|When Jon Jory founded Louisville’s Festival of New American Plays (now the Humana Festival of New American Plays) in 1976, he was already a playwright himself, having written the dialogue and lyrics for three musicals. But Jory’s greatest success as a playwright may have come under a pseudonym. He is reputed to be the mysterious “Jane Martin,” who is the most-produced playwright of the festival, with 10 full-length plays performed there between 1982 and 2001. Martin has also written six one-acts and a number of shorter plays that have been seen on the Actors Theatre stage and elsewhere.
If Jory is indeed Martin, he may be using the pseudonym to explore his feminine side. Two of the full-length plays (Talking With and Vital Signs) are essentially a series of monologues by female characters, while others (Keely and Du and Mr. Bundy) explore issues (abortion and child molestation, respectively) of particular interest to women. This has led some critics to speculate that Jory is collaborating with his wife, Marcia Dixcy Jory, on the Martin plays.
Jane Martin’s Keely and Du was a finalist for the Pulitzer Prize. This program cover is from a 1994 production by Seattle’s ACT Theatre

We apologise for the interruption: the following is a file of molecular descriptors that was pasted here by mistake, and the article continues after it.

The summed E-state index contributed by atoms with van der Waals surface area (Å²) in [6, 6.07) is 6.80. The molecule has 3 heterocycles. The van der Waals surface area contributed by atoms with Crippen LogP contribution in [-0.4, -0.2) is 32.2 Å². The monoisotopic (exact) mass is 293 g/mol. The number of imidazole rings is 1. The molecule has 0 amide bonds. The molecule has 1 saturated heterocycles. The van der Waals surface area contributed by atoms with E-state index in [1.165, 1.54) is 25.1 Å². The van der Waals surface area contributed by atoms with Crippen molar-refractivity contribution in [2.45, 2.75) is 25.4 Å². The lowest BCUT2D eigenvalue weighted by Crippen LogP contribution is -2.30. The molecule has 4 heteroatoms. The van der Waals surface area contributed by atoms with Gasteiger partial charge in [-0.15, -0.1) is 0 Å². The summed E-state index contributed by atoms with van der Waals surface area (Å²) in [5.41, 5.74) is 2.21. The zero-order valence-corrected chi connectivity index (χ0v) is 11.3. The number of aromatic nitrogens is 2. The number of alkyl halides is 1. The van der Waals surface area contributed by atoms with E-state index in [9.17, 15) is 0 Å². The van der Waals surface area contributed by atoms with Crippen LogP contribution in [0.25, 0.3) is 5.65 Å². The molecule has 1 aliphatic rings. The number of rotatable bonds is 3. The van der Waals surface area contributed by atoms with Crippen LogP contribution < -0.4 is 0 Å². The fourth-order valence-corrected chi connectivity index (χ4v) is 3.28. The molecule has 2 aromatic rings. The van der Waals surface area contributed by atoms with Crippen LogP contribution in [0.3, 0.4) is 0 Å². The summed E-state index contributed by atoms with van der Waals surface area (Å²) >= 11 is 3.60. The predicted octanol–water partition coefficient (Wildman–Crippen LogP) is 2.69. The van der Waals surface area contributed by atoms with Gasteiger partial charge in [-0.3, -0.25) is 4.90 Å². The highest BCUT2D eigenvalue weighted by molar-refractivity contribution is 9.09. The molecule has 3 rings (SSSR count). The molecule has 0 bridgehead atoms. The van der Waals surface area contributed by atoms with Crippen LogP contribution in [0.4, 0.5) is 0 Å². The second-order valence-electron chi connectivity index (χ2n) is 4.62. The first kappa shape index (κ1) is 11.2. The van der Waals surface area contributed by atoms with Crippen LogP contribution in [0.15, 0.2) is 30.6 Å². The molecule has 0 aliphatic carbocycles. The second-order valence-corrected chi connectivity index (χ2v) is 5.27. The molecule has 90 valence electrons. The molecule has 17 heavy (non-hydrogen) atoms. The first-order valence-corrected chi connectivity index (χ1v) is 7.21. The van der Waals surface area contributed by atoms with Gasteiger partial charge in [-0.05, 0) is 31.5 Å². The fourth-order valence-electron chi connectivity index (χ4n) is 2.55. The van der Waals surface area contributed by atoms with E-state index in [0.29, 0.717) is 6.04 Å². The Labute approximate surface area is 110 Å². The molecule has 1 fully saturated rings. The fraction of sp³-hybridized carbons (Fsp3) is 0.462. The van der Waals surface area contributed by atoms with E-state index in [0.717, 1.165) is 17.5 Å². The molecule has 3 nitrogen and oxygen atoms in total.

But Martin isn’t strictly a “woman’s playwright.” His/her entry in the 2000 new play festival was Anton in Show Business, a comedy about a third-rate theater company doing a production of Chekhov’s Three Sisters. The New York Times described the play as skewering every element of the business: “Self-involved actors, autocratic directors, romantic and uninformed producers, complacent audiences, presumptuous critics, cynical corporate sponsors all get their comeuppance here#&151;even Actors’ Equity, the union, one character says, that makes sure ‘no more than 80 percent of our membership is out of work on any given day.’ ”
Anton in Show Business is one of four Martin plays that have been honored by the American Theater Critics Association (Talking With, Jack and Jill and Keely and Du are the others), but in each case Martin did not appear to receive the award. Keely and Du was a finalist for the Pulitzer Prize, and it’s anybody’s guess whether the author would have dropped his/her cover if the award had been conferred.
For now, Jory simply isn’t talking. He will not admit to being Martin, and will offer no commentary on the plays. When asked about it, he says only, “I’m not going to talk about that.”—Nancy Wick